Members of the European Parliament are threatening a major confrontation with national governments in a bid to gain influence over the European Union's new diplomatic service.
Member states favour giving a separate status and a separate budget to the European External Action Service created by the Lisbon treaty and due to be set up next year to support the new high representative. That means it will not be wholly controlled by the European Commission nor by the Council of Ministers.
But leading MEPs want the new service to be part of the Commission, because that will entitle the Parliament to scrutinise the service's budget, granting it a degree of control. Warnings are emerging that if the Parliament does not get its way, it is ready to take the new Commission hostage by delaying the necessary vote on its appointment.
The dispute could derail progress just as member states are reaching consensus on many of the issues surrounding the new service, so that it can start work once ratification of the Lisbon treaty is completed.
The service, which will be responsible for implementing the EU's foreign policy and crisis management missions, will be made up of officials working on external relations in the Commission and the secretariat of the Council, as well as member states' diplomatic services. It could grow to more than 6,000 staff over time.
EU ambassadors have largely approved a paper drafted by the Swedish presidency of the EU that proposes incorporating all the country and thematic desks from the Commission's external relations department, as well the Commission's delegations abroad – which will become “Union delegations”. The Commission would retain responsibility for trade and enlargement, and decisions still have to be reached on which parts of development policy should come under the service.
Setting up the common service as a separate entity aims to combine the Commission's long-standing experience in managing policies such as development aid and economic co-operation with the Council's expertise on foreign and security policy. Member states are reluctant to locate it within the Commission because this would cede more control over security and defence policy than they are willing to relinquish.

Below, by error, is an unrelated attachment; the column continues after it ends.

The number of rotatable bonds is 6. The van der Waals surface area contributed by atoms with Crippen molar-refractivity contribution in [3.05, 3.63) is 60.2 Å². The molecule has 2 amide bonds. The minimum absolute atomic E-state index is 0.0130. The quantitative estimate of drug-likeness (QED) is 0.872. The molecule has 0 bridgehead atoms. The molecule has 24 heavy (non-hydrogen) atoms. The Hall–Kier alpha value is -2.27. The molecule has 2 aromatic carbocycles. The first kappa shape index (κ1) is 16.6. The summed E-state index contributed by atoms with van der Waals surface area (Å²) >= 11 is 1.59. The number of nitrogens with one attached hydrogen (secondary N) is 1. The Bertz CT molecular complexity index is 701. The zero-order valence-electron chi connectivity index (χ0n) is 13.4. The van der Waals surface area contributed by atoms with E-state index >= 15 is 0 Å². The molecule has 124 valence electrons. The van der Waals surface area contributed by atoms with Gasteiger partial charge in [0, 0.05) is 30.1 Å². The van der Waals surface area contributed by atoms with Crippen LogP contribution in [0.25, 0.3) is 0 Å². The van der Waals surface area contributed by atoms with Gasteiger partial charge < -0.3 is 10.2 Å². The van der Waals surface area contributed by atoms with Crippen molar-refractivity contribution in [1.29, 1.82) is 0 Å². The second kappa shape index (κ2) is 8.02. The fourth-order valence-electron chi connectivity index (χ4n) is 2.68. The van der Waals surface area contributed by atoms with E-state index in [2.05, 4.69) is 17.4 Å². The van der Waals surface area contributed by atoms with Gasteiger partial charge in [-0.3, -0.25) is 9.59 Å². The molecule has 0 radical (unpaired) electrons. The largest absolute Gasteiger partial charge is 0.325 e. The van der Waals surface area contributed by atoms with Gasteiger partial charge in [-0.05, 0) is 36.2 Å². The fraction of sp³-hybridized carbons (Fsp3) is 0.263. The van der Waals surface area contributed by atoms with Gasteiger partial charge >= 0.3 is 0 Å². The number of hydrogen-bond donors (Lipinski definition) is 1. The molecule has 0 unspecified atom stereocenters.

Next Monday (19 October), members of the Parliament's constitutional affairs committee are set to approve a report drafted by German centre-right MEP Elmar Brok, calling for the service to be part of the Commission. Andrew Duff, a UK Liberal Democrat MEP who will draft Parliament's opinions on whether to approve the next Commission, said that if Barroso or the future high representative “fail to give us the guarantees we need on the External Action Service and the budget, we'll fail to appoint him”. The full plenary will vote on the issue on Thursday (22 October).
Under the Lisbon treaty rules, the high representative will also be a vice-president of the Commission, and MEPs can force the Commission president to change one of his team by threatening to reject the entire line-up. This was how MEPs forced José Manuel Barroso to drop Rocco Buttiglione from his Commission in 2004, after MEPs objected to his stance on homosexuality. The Parliament has been increasingly assertive recently. In September it forced the Council to provide more detail about its 2007 spending after threatening not to approve the Council's accounts.
MEPs also want to be closely consulted on the service while it is being planned. Currently, the Swedish presidency expects the high representative to present a plan within a month of the Lisbon treaty coming into force, so that the service can become operational before the end of 2010.